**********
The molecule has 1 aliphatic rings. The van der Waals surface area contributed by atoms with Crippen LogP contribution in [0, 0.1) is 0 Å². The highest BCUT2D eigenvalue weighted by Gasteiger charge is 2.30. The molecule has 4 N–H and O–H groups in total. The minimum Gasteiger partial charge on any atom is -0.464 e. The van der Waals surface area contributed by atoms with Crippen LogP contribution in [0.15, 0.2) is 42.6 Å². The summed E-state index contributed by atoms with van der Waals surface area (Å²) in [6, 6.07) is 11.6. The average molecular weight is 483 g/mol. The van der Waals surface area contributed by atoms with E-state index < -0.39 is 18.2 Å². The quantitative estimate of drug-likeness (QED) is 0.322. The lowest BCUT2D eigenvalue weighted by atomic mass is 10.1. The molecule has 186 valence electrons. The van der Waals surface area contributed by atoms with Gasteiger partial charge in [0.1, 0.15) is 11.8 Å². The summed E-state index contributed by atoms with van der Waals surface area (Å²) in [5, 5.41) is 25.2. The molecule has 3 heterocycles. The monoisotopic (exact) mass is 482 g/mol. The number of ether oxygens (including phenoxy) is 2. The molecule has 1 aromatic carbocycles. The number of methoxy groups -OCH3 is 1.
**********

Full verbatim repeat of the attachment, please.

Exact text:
The molecule has 1 aliphatic rings. The van der Waals surface area contributed by atoms with Crippen LogP contribution in [0, 0.1) is 0 Å². The highest BCUT2D eigenvalue weighted by Gasteiger charge is 2.30. The molecule has 4 N–H and O–H groups in total. The minimum Gasteiger partial charge on any atom is -0.464 e. The van der Waals surface area contributed by atoms with Crippen LogP contribution in [0.15, 0.2) is 42.6 Å². The summed E-state index contributed by atoms with van der Waals surface area (Å²) in [6, 6.07) is 11.6. The average molecular weight is 483 g/mol. The van der Waals surface area contributed by atoms with E-state index < -0.39 is 18.2 Å². The quantitative estimate of drug-likeness (QED) is 0.322. The lowest BCUT2D eigenvalue weighted by atomic mass is 10.1. The molecule has 186 valence electrons. The van der Waals surface area contributed by atoms with Gasteiger partial charge in [0.1, 0.15) is 11.8 Å². The summed E-state index contributed by atoms with van der Waals surface area (Å²) in [5, 5.41) is 25.2. The molecule has 3 heterocycles. The monoisotopic (exact) mass is 482 g/mol. The number of ether oxygens (including phenoxy) is 2. The molecule has 1 aromatic carbocycles. The number of methoxy groups -OCH3 is 1.